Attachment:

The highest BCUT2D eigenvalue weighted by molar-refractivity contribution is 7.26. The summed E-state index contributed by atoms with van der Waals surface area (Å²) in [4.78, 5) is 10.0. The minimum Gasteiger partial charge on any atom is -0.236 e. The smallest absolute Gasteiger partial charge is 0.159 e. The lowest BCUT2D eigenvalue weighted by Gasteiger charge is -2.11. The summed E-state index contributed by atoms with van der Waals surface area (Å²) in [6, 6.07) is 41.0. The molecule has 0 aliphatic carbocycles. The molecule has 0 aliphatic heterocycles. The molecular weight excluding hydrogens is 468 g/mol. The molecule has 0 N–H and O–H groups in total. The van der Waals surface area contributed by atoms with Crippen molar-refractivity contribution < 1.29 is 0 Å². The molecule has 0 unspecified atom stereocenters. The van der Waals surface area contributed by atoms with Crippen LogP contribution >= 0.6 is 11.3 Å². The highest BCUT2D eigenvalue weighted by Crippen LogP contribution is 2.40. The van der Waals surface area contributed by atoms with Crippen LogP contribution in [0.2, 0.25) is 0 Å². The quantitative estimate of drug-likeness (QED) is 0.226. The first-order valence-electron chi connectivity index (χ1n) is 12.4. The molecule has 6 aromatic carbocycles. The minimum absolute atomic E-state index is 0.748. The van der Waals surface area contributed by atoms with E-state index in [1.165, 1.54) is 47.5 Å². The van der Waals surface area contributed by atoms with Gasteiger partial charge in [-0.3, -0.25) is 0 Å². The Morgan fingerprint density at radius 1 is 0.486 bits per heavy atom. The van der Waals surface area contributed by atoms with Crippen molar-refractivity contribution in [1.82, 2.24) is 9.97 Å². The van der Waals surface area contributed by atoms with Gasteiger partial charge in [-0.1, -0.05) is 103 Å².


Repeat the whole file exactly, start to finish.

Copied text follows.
The highest BCUT2D eigenvalue weighted by molar-refractivity contribution is 7.26. The summed E-state index contributed by atoms with van der Waals surface area (Å²) in [4.78, 5) is 10.0. The minimum Gasteiger partial charge on any atom is -0.236 e. The smallest absolute Gasteiger partial charge is 0.159 e. The lowest BCUT2D eigenvalue weighted by Gasteiger charge is -2.11. The summed E-state index contributed by atoms with van der Waals surface area (Å²) in [6, 6.07) is 41.0. The molecule has 0 aliphatic carbocycles. The molecule has 0 aliphatic heterocycles. The molecular weight excluding hydrogens is 468 g/mol. The molecule has 0 N–H and O–H groups in total. The van der Waals surface area contributed by atoms with Crippen molar-refractivity contribution < 1.29 is 0 Å². The molecule has 0 unspecified atom stereocenters. The van der Waals surface area contributed by atoms with Crippen LogP contribution >= 0.6 is 11.3 Å². The highest BCUT2D eigenvalue weighted by Crippen LogP contribution is 2.40. The van der Waals surface area contributed by atoms with Crippen LogP contribution in [0.2, 0.25) is 0 Å². The quantitative estimate of drug-likeness (QED) is 0.226. The first-order valence-electron chi connectivity index (χ1n) is 12.4. The molecule has 6 aromatic carbocycles. The minimum absolute atomic E-state index is 0.748. The van der Waals surface area contributed by atoms with E-state index in [1.165, 1.54) is 47.5 Å². The van der Waals surface area contributed by atoms with Gasteiger partial charge in [-0.3, -0.25) is 0 Å². The Morgan fingerprint density at radius 1 is 0.486 bits per heavy atom. The van der Waals surface area contributed by atoms with Crippen molar-refractivity contribution in [1.82, 2.24) is 9.97 Å². The van der Waals surface area contributed by atoms with Gasteiger partial charge in [-0.1, -0.05) is 103 Å².